On the weekend of October 6-8, GTEC was in Kiev for the second time this year. The first time, in August, we held our trusted G-Force meetup, which by now has 2,500 members all over the world. Our first contact with the Ukrainian startup scene was very promising, with over 50 founders joining on a warm Kiev summer night. So promising, in fact, that our MD Education Christoph decided to go back again – but this time, bringing some influential friends from the Berlin startup entrepreneurship scene.

GTEC_Christoph-RÄTHKE_Accordingly, we prepared a whole program full of activities, and the team of iHub – Ukraine’s leading startup ecosystem enabler and coworking network – kindly offered their space in central Kiev. After reaching out to our network of mentors, on Friday, October 6, Christoph took off to Kiev in the best company possible. With him were Stephan Schambach, the first German Internet billionaire and pioneer of e-commerce, Oliver Clasen, Owner & Director of HVC Management Ltd., and Oliver Skopec, Co-Founder & CEO at Tupomoja Holding AG; all ready to join the adventure.

Again in Kiev, our group of visitors was blown away by the beauty of such an underrated city, by the energy and openness of the local tech crowd, and the work and idealism iHub’s Dimitri Podoliev and Stas Petriv are putting in. With their work, they are fostering the entrepreneurial spirit and helping the people who make the startup scene in Kiev come together. And that’s why we couldn’t but embrace them as natural allies in our mission to bring our knowledge to the startup world, academia, corporations and beyond.


To start the weekend’s work, on Saturday morning GTEC hosted a roundtable with important Kiev ecosystem enablers to get an understanding of status and challenges of the Ukrainian founder scene. In the afternoon the programme continued with a workshop for six startups and founders based in Kiev, with tons of input on achieving product-market fit and reaching out to investors.


On Day 2, iHUB opened the meetup to everyone in the Kiev startup community for a day of talks and networking, that included a panel with the 4 guests. This was the perfect opportunity for everyone attending to pose their burning questions to the startup experts about their projects and international projection. And with that last Q&A session, the official activity programme in Kiev was completed!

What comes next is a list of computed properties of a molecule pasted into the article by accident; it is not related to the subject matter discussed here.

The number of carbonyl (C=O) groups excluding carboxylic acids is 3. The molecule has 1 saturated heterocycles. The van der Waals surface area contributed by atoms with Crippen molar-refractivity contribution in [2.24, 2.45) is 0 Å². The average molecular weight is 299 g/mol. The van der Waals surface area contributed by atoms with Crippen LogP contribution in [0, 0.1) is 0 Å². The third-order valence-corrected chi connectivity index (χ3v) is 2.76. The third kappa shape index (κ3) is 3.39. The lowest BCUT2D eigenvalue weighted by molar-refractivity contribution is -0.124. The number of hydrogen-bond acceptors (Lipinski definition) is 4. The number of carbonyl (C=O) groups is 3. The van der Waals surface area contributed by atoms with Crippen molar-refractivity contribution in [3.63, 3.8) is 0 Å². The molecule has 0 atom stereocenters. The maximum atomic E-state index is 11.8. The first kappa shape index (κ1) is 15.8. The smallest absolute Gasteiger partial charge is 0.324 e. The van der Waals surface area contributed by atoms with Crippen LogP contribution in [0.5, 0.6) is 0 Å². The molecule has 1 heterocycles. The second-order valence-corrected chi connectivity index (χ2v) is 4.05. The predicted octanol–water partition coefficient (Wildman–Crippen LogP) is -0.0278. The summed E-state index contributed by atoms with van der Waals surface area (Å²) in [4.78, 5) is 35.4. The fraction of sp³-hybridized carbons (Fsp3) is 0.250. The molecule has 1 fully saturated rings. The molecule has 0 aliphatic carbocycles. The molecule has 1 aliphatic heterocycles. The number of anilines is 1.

In Ukraine, we found a country and a city that, despite every obstacle, is determined to start from scratch. Which won’t be easy: after this second expedition, it was clear to us that the country is still in deep crisis. In 2012, Ukraine kind of dropped out of the startup world, with the fancy conferences happening elsewhere and local founders being routinely forced to pitch their ideas on other cities’ stages. The average income has hit rock bottom, which pushes most of developers and entrepreneurs to take safe jobs at outsourcing companies. Unless a founder finds external financing, it’s almost impossible to bootstrap his or her company.

As Oliver Skopec, one of our mentors, put it, only the developers who relocate somewhere else to work seem to get the motivation, resources and enthusiasm to start their own company. You can check his very documented and strong opinion about this trip below (in German):


Oliver Clasen was surprised to see that for business development and financing, Ukrainian founders don’t set their eyes towards Europe, but directly towards the US – partly because a lot of the outsourcing business comes from there. And while they boast an amazing technical know-how, in his opinion there’s still a lot of room for exploration in Product Development, Sales and Marketing.

All in all, our time in Kiev combining work and pleasure resulted in an absolute blast for the Kiev startup community and the mentors who joined us for the trip. We are looking forward to keeping the collaboration going and you should expect to see more initiatives and ideas coming from the bridge we are building between Berlin and Kiev. 

We truly believe Ukraine is a development powerhouse that with international support has the potential to rise again, and we want to be part of it. For that, it’s a key component that the authorities in Ukraine see entrepreneurs as their opportunity to bounce back, with new ideas and external international investment finding interesting opportunities. Which in turn will offer chances to exceptional developers to have the network and support needed to become founders and not sell their skills to the highest bidder.

While we see the size of the endeavour for everyone rooting for Ukraine, we are ready to take on the challenge. So stay tuned for what’s to come from Ukraine and Kiev!

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